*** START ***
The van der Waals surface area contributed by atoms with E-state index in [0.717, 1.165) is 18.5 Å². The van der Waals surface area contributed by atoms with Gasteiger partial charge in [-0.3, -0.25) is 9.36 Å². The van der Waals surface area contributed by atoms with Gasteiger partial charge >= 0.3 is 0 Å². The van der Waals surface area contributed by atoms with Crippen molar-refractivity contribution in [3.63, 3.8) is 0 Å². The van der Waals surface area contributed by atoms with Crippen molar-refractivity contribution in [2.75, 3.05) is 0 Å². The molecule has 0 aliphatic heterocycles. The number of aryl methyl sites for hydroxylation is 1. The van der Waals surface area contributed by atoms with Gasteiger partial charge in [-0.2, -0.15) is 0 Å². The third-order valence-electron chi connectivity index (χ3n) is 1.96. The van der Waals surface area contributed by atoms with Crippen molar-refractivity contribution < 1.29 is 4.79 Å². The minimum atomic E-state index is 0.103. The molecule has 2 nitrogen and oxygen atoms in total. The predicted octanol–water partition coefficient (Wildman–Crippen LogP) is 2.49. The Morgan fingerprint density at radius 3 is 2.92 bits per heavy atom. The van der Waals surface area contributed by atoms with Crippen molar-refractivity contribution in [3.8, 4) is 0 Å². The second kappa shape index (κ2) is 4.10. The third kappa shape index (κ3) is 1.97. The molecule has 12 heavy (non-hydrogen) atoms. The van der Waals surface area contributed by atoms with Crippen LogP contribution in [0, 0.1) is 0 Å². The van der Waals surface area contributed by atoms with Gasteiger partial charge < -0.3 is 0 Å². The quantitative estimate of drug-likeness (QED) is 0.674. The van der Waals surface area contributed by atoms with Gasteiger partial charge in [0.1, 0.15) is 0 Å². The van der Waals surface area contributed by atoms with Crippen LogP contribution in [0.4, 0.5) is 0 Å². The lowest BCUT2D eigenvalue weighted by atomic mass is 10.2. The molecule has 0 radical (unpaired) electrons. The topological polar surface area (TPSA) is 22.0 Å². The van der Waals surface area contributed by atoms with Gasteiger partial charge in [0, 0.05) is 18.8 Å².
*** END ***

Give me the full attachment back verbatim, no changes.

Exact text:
The van der Waals surface area contributed by atoms with E-state index in [0.717, 1.165) is 18.5 Å². The van der Waals surface area contributed by atoms with Gasteiger partial charge in [-0.3, -0.25) is 9.36 Å². The van der Waals surface area contributed by atoms with Gasteiger partial charge >= 0.3 is 0 Å². The van der Waals surface area contributed by atoms with Crippen molar-refractivity contribution in [3.63, 3.8) is 0 Å². The van der Waals surface area contributed by atoms with Crippen molar-refractivity contribution in [2.75, 3.05) is 0 Å². The molecule has 0 aliphatic heterocycles. The number of aryl methyl sites for hydroxylation is 1. The van der Waals surface area contributed by atoms with Gasteiger partial charge in [-0.2, -0.15) is 0 Å². The third-order valence-electron chi connectivity index (χ3n) is 1.96. The van der Waals surface area contributed by atoms with Crippen molar-refractivity contribution < 1.29 is 4.79 Å². The minimum atomic E-state index is 0.103. The molecule has 2 nitrogen and oxygen atoms in total. The predicted octanol–water partition coefficient (Wildman–Crippen LogP) is 2.49. The Morgan fingerprint density at radius 3 is 2.92 bits per heavy atom. The van der Waals surface area contributed by atoms with Crippen molar-refractivity contribution in [3.8, 4) is 0 Å². The second kappa shape index (κ2) is 4.10. The third kappa shape index (κ3) is 1.97. The molecule has 12 heavy (non-hydrogen) atoms. The van der Waals surface area contributed by atoms with Crippen LogP contribution in [0, 0.1) is 0 Å². The van der Waals surface area contributed by atoms with Gasteiger partial charge < -0.3 is 0 Å². The quantitative estimate of drug-likeness (QED) is 0.674. The van der Waals surface area contributed by atoms with Gasteiger partial charge in [0.1, 0.15) is 0 Å². The van der Waals surface area contributed by atoms with Crippen LogP contribution in [0.4, 0.5) is 0 Å². The lowest BCUT2D eigenvalue weighted by atomic mass is 10.2. The molecule has 0 radical (unpaired) electrons. The topological polar surface area (TPSA) is 22.0 Å². The van der Waals surface area contributed by atoms with Gasteiger partial charge in [0, 0.05) is 18.8 Å².